LIST: The lame-duck Ohio bills that passed late last night and earlier this week ahead of the holiday recess

Ohio Statehouse in Columbus.
Posted at 11:26 AM, Dec 15, 2022
and last updated 2022-12-15 18:21:20-05

COLUMBUS, Ohio — While several high-profile bills that would have altered the State Board of Education’s role and banned trans athletes from participating in youth sports failed to pass Wednesday, Ohio lawmakers were up late into the early hours at the end of their lame-duck session Thursday morning, sending multiple pieces of legislation to Gov. Mike DeWine’s desk before the House and Senate go on holiday recess.

Voter ID bill passes
A bill that was originally authored to get rid of certain election days and was expanded to require photo IDs for in-person voting and codifying a limit on ballot drop boxes passed the House and Senate this week and now heads to Gov. DeWine’s desk.

“No longer will showing a random bank statement or utility bill be good enough to cast a ballot in our state,” state Sen. Theresa Gavarone, R-Bowling Green, said on the Senate floor.

House Bill 458 would also require completed mail-in ballots to arrive within four days of Election Day, instead of 10. The absentee voting period is also shortened from three days before the election to a week before.

Curbside voting will also be removed as an option for voters, except those with a disability rendering them “physically unable to enter a polling place.”

RELATED: Voter ID requirements inserted into special election bill, passed by Senate

Bill preventing city bans on tobacco products passes
Early Thursday morning, the Ohio House passed a tobacco bill that includes a measure that prevents cities from prohibiting the sale of flavored tobacco products, giving the state regulatory control.

State Rep. Jon Cross, R-Kenton, said the bill, HB 513, is needed to keep jurisdictions from picking "winners and losers in retail,” the Akron Beacon Journal reports.

"We want to sit here and say you can't buy this and you can't buy that," Cross said.

The amendment to the state tobacco legislation reads: “The regulation of tobacco products and alternative nicotine products is a matter of general statewide concern that requires statewide regulation.”

Sweeping criminal justice reform bill passes
A bill that combined several other bills covering everything from cellphone use while driving to sexual abuse education in schools was passed by lawmakers Thursday morning.

SB 288 included HB 105, known as Erin’s Law, which will add age-appropriate sexual abuse and violence prevention education in schools, as well as staff training for the instruction of these courses.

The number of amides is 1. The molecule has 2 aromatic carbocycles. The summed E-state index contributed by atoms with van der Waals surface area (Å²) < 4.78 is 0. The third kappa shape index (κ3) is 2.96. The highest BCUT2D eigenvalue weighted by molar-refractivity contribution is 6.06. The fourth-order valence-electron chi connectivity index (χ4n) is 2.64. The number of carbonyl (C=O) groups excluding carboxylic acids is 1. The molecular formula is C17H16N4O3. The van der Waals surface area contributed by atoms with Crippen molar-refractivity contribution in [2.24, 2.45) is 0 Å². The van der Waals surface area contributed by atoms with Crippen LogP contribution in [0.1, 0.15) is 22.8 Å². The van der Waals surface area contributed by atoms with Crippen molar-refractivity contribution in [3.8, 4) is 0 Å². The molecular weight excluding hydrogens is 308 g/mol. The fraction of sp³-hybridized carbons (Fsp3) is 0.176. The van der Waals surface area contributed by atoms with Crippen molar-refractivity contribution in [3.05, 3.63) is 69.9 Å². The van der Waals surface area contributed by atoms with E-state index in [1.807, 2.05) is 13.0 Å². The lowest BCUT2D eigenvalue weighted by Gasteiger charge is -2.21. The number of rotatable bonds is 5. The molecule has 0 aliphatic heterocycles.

News 5 coverage results in progress for child sex abuse prevention bill after 10 years stalled in OH Senate

“This version of it contains a parental opt-out, which some of the conservative groups thought was very important to include," Rep. Bill Seitz (R-Cincinnati) said. "So we are letting those parents that don't want their children to be educated about such things to opt out."

According to a news release from the Ohio Senate, the bill also includes key reforms to:

  • Increase credit eligibility from current 8% to 15% in reduction of prison term for active participation or completion of constructive programs, helping accelerate an eligible offenders success after release. 
  • Modify the current "Good Samaritan" law by expanding immunity from prosecution for minor drug possession offenses. 
  • Strengthen penalties for domestic violent offenders by increasing the penalties from strangulation or suffocation to a felony domestic violence conviction.

The strangulation bill and similar versions of it have languished in the legislature for years and have been the subject of multiple investigations by News 5 investigator Sarah Buduson.


Strangled: How Ohio fails to protect the public from the most dangerous criminals

The distracted driving bill that passed the Ohio House overwhelmingly last month was also included in this senate bill. It would make using an electronic device while driving a primary offense, meaning law enforcement can stop and cite drivers solely for that offense.

RELATED: Ohio House passes enhanced distracted driving law; bill moves to state senate

Enhanced distracted driving law passes Ohio House

SB 288 passed overwhelmingly in the Senate on Nov. 30 and in the House Thursday morning, with just seven GOP members voting against it.

$6 billion in federal COVID relief doled out
The final vote of the night – or, more accurately, morning – was an approval of $6 billion in federal COVID-19 relief dollars.

The Akron Beacon Journal reports it included $1.75 billion for K-12 schools, $740 million for the state's rainy day fund, $498.5 million for child care, including $313 million directly for providers and $350 million for nursing homes to address the workforce shortage.

Each of these pieces of legislation now heads to DeWine's desk for signing.

Follow WEWS statehouse reporter Morgan Trau on Twitter and Facebook.